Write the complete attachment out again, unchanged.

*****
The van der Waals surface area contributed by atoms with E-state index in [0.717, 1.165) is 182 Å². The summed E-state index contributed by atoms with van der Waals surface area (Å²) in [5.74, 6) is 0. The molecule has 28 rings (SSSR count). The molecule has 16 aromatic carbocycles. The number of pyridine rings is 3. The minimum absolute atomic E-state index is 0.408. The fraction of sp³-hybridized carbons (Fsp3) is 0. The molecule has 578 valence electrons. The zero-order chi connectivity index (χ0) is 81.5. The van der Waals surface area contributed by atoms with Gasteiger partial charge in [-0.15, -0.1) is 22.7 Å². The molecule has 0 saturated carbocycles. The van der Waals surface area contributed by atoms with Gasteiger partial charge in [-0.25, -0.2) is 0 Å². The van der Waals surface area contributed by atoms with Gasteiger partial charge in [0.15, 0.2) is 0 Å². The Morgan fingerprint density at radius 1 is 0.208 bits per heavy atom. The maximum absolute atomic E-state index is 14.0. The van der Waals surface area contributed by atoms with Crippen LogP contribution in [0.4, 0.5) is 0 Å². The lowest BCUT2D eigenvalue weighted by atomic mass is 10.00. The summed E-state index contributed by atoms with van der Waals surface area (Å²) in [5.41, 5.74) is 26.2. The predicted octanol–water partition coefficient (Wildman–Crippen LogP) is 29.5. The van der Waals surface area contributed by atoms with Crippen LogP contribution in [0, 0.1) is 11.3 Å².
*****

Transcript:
The van der Waals surface area contributed by atoms with E-state index in [0.717, 1.165) is 182 Å². The summed E-state index contributed by atoms with van der Waals surface area (Å²) in [5.74, 6) is 0. The molecule has 28 rings (SSSR count). The molecule has 16 aromatic carbocycles. The number of pyridine rings is 3. The minimum absolute atomic E-state index is 0.408. The fraction of sp³-hybridized carbons (Fsp3) is 0. The molecule has 578 valence electrons. The zero-order chi connectivity index (χ0) is 81.5. The van der Waals surface area contributed by atoms with Gasteiger partial charge in [-0.15, -0.1) is 22.7 Å². The molecule has 0 saturated carbocycles. The van der Waals surface area contributed by atoms with Gasteiger partial charge in [-0.25, -0.2) is 0 Å². The van der Waals surface area contributed by atoms with Gasteiger partial charge in [0.15, 0.2) is 0 Å². The Morgan fingerprint density at radius 1 is 0.208 bits per heavy atom. The maximum absolute atomic E-state index is 14.0. The van der Waals surface area contributed by atoms with Crippen LogP contribution in [0.4, 0.5) is 0 Å². The lowest BCUT2D eigenvalue weighted by atomic mass is 10.00. The summed E-state index contributed by atoms with van der Waals surface area (Å²) in [5.41, 5.74) is 26.2. The predicted octanol–water partition coefficient (Wildman–Crippen LogP) is 29.5. The van der Waals surface area contributed by atoms with Crippen LogP contribution in [0, 0.1) is 11.3 Å².